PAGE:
Science Spotlight

Station P405


Researcher: Ken Austin
UNAVCO

Smoking from Mt St Helens Volcano can be seen behind Ken in this photo.


P405 was installed near the crest of the Oregon Coast Range.


Name: TRI POINT
State: OR
Country: United States
Elevation: 955.7 m
Lat/Long:  45.6293 / -123.6438

Cascadia Subduction

Like sites NEAH (Washington) and ALBH (British Columbia), P405 sits on the edge of the Cascadia margin—where the North American plate meets the subducting Juan de Fuca plate. The interface between the two plates is capable of generating some of the largest earthquakes in the world. The last major earthquake was in 1700, as deduced by geologic clues such as submerged forests along the coasts of Oregon and Washington, and tsunami records across the Pacific Ocean in Japan. P405 is recording close to the maximum deformation caused by the converging plates.

Located near the crest of the Oregon Coast Ranges, P405 is subjected to severe weather, and has had the solar system that powers it destroyed twice by winds in excess of 120mph. The station is part of the Cascadia real time network, meaning that it sends data constantly rather than just once a day, like most sites do. It is slated to have a backup satellite communications system installed to keep data flowing in the event of a large Cascadia earthquake.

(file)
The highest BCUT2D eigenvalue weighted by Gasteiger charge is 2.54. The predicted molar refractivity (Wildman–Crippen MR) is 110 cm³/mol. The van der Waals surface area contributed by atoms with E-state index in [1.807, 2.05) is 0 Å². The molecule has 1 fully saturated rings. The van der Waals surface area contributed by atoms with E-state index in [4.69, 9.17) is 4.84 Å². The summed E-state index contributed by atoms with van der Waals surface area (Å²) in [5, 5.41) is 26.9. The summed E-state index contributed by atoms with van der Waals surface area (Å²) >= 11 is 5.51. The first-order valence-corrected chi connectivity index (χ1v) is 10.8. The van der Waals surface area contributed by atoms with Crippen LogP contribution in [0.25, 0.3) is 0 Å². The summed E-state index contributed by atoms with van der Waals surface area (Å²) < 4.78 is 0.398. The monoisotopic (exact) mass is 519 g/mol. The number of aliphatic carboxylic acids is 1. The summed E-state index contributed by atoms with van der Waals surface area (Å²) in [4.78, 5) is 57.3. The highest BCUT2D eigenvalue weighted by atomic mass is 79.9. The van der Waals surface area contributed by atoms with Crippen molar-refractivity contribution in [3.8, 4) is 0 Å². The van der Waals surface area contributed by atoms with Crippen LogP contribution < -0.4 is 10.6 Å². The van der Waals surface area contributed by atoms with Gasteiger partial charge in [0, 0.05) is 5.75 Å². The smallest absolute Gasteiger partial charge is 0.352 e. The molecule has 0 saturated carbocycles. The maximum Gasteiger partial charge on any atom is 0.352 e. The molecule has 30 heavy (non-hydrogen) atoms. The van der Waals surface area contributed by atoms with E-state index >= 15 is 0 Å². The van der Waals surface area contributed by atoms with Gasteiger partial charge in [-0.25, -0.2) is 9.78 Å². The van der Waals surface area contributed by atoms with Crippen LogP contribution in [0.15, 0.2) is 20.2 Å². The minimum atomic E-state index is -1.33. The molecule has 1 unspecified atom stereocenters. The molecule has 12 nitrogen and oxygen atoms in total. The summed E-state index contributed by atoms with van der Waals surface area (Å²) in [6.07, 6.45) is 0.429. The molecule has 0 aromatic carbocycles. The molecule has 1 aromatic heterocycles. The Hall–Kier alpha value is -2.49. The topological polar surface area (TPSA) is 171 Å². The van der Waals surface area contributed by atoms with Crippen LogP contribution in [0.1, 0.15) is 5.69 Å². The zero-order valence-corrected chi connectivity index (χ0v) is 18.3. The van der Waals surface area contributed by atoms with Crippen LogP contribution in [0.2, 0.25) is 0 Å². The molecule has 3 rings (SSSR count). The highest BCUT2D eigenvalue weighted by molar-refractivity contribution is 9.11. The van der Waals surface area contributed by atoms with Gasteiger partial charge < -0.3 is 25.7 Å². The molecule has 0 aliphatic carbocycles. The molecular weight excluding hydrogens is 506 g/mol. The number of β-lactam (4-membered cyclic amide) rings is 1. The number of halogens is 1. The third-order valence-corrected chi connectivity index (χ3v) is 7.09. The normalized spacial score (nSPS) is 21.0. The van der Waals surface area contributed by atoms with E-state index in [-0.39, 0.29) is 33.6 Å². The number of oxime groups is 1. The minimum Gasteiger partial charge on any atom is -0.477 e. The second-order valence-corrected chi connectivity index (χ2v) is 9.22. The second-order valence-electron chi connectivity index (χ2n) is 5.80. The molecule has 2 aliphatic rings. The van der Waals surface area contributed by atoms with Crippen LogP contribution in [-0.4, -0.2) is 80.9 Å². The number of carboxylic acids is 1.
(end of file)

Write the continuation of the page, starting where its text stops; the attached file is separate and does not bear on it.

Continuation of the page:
Figure 1. UNAVCO engineers Korey Dausz and Mike Gottlieb haul an enclosure to house the electronics for P405.


Figure 3. The Cascadia subduction zone showing the Coastal Range and the Cascade volcanoes. P405 is located near the crest of the Coastal Range. (Credit: Robert J. Lillie via The Oregon Historical Society.)


Figure 5. Position changes for P405 in a North America fixed reference frame. (For help interpreting the graphs, see the GPS Data page.)

 

Figure 2. P405, complete.


Figure 4. Velocity vectors for GPS sites in the Pacific Northwest, highlighting the motions of P405, ALBH, and P393.

Spotlight Questions

  • What direction is P405 moving? What are some reasons it may be moving in this direction?
  • How does the motion of P405 compare to the motion of P393? Why is it helpful to compare the motion of these two sites? What might this tell you about why there are mountains in western Oregon, and whether they are still forming?
  • Is P405's motion consistent over time? What might cause the variations in the horizontal components? (Hint: See ALBH.)
  • Classroom exercise: Detecting Cascadia’s changing shape with GPS Data

Last modified: 2019-12-26  16:24:52  America/Denver  

 

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